I haven’t broken the law lately.
And apart from occasional speeding on the highway and a couple of shoplifted candy bars in my teens, I’ve been a pretty law abiding citizen. As a child I was that kid. You know, the one who cozied up to the teachers, put her hand up to answer the questions in class, and not only obeyed all the rules, but made sure that you all obeyed them as well. I loved the law, and I loved being on the right side of it.
However, I find Jesus the law breaker, a compelling figure.
The laws of the ruling religious elite of his day created inequity of power and the exclusion and marginalization of the vulnerable.
Jesus broke the law when he touched the leper.
When he fraternized with sinners and tax collectors.
When he permitted women of ill repute to anoint and to kiss him.
When he healed on the Sabbath.
When he confronted the big business of organized religion and literally turned the tables on it in the temple.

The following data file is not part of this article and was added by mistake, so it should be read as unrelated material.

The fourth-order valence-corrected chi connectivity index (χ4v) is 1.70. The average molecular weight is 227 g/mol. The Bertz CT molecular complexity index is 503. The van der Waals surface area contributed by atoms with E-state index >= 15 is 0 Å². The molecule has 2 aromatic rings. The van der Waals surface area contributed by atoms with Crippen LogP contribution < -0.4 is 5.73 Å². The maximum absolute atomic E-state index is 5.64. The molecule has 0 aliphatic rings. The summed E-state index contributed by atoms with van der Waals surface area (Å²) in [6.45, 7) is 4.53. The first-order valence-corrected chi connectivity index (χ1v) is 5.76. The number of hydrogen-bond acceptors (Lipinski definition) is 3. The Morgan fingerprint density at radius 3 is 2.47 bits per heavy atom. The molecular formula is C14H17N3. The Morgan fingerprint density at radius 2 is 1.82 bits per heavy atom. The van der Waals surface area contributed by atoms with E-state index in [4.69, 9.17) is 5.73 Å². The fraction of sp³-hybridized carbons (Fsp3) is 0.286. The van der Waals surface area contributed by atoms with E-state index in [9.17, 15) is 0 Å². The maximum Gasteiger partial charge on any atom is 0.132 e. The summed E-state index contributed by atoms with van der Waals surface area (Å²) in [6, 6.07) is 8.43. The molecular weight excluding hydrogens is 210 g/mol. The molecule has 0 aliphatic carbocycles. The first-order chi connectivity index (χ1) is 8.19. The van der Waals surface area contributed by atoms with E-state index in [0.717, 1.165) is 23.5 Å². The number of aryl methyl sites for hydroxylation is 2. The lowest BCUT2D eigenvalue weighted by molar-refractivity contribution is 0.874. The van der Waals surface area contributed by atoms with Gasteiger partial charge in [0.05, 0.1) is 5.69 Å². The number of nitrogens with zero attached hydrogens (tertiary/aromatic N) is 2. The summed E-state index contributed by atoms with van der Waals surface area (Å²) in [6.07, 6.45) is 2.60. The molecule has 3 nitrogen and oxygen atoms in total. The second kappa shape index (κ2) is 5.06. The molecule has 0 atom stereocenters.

These infractions of the law were so grievous to the ruling class that they engineered his arrest, trial, and execution.
What does it look like for us to follow in His steps? To adopt His preferential treatment of those on the margins? To address the systems of the elite that rob the vulnerable of their voice and their power? To stand in the face of consumerism, productivity, classism and insularism? How can we live in resistance to the empire? How can we embrace Jesus’ path of nonviolent suffering love?
I love the irony at the end of the story.
Jesus is executed for breaking the law.
And, breathtakingly, in one final act of lawlessness, He breaks the law of the universe and rises from the grave in resurrection power.
I want to know Christ—yes, to know the power of his resurrection and participation in his sufferings, becoming like him in his death, and so, somehow, attaining to the resurrection from the dead.